There are only glimpses of her in Jonas Victor's letters, who wrote of the late hours she spent sewing much of the clothing by hand for the family (and no doubt knitting the many stockings required--I remember watching my Grandmother Matilda knit stockings on very thin needles--Jonas Victor mentions getting yarn from Sweden), raising chickens and selling eggs, cooking for their large family, canning and preserving fruits and vegetables from her large garden, not to mention all the laundry to be done, and her church work. She was very pleased to receive money sent by her mother from Sweden, for the sewing machine she wanted very much. Jonas Victor writes of making it possible for some water to be piped into the kitchen, indicating he did appreciate all the work she did, and wanting to lift some of the burden.
There must have been many times she was lonesome for the parents and siblings she left back in Sweden, especially after losing a baby. However, like all pioneer women, she was far too busy raising children and helping her husband with the farm to spend very much time fretting over things she could not change.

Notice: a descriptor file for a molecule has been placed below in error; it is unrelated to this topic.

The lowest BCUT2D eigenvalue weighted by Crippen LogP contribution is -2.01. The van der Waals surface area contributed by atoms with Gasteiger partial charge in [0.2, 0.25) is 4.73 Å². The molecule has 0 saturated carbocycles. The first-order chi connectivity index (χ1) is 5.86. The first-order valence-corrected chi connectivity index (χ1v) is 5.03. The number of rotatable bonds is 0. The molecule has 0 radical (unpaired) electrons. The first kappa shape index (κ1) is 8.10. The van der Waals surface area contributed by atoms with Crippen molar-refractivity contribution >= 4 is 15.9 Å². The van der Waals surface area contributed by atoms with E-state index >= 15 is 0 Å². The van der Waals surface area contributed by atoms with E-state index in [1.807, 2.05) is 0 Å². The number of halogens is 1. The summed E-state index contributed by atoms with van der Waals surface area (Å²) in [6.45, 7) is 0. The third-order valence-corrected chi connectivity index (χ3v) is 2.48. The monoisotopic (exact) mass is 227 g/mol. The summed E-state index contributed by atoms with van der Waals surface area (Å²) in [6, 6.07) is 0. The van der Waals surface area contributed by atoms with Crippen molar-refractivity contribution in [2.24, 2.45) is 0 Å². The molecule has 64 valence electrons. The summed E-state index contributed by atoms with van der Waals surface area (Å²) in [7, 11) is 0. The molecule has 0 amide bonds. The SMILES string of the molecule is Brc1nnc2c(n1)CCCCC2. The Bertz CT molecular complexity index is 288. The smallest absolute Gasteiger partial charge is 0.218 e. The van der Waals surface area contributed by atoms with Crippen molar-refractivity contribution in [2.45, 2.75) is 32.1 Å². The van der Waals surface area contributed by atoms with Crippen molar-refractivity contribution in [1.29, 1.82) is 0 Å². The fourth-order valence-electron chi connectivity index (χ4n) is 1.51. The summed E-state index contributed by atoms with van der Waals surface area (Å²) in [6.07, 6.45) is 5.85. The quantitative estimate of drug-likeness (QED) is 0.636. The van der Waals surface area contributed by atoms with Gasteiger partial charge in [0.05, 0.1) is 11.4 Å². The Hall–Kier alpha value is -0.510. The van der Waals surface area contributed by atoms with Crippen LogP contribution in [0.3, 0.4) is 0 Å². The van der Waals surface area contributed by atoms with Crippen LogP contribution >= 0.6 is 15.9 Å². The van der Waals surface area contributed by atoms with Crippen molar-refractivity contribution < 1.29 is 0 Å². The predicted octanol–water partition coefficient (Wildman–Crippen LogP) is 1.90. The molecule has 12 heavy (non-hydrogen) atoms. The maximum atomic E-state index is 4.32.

I would love to have met her and asked her about that life. However, even though I did have that chance with her daughter and my grandmother, Matilda Skonberg, as a young person I did not ask her about anything. And as a child growing up in a Swedish community, I assumed all "Grandmas" spoke with a Swedish accent!
|Obituary for Anna Great Swenson|
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|Grave Marker for|
Anna Greta Swenson
We visited the Belguard Cemetery near Cleburne, Kansas, several years ago. The entire cemetery was moved when the Tuttle Creek Dam was built earlier, causing the flooding of the limestone home they had built. The cemetery is now on a hill high above any chance of flooding. The day we were there it was very windy, and I wondered what she would think of being there, far from her native country. She and Jonas Victor, after much hard work and energy, made new successful lives for themselves and their family in this new land.